There is no way to separate THC from CBD without specialized laboratory equipment. Therefore, depending on the source material, your finished CBD oil may or may not contain THC; it all depends on the cannabinoid content of the source material.
You can definitely use high-quality rich cannabis strains to create hemp oil if you want. THC has various therapeutic benefits that can work together with those of CBD and cause synergistic effects.
If you go this route, we recommend an Indica strain as you will get the benefits of CBD and other beneficial cannabinoid content without experiencing the “high” associated with sativa that can hinder functionality for some users.
This type of CBD oil (sometimes called Rick Simpson Oil or RSO) is ideal for patients suffering from severe chronic pain and various cancers. However, it can cause drowsiness and impairment in high doses, so it may not be suitable for everyone.
If you choose this route, remember that THC is the cannabinoid responsible for the psychoactive “high” effect of marijuana. Industrial hemp plants (from which most standard CBD oil or other CBD products are made) contain less than 0,3% THC and do not produce these psychoactive effects.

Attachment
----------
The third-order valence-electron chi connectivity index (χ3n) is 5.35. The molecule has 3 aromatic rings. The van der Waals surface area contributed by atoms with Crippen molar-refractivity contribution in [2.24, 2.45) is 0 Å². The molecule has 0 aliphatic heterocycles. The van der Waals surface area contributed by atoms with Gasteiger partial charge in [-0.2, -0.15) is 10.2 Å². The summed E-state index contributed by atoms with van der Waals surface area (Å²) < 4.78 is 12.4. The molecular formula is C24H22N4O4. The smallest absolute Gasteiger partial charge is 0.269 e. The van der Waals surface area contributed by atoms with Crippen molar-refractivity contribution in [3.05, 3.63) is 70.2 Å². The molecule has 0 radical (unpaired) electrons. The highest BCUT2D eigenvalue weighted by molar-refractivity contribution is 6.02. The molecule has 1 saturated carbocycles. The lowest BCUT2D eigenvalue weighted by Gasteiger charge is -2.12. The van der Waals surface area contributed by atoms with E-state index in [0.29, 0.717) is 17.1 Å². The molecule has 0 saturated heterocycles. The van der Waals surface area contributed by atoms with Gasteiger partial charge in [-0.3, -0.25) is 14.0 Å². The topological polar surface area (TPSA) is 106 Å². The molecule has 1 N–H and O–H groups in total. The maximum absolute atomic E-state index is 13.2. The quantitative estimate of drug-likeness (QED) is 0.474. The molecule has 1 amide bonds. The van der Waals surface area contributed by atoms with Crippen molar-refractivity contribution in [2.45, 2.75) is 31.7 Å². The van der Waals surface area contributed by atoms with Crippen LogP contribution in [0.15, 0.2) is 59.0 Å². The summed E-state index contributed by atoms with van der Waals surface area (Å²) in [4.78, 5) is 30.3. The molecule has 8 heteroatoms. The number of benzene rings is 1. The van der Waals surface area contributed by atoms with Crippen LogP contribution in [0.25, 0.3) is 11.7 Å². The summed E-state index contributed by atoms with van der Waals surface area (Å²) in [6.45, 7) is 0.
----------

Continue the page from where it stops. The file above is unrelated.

If you use a strain high in THC to produce CBD oil, you should not use the oil before operating machinery or driving, and you should exercise caution until you know how the oil will affect you. When taken orally, the effects of cannabis can take up to 90 minutes to appear.
Choosing the best CBD strain for you
So what should you do if you want to enjoy the therapeutic benefits of cannabis without getting high? If you are lucky enough to live in a state where cannabis is legal for you, you can request a strain high in CBD from your budtender at the dispensary; he or she will be happy to point you in the right direction.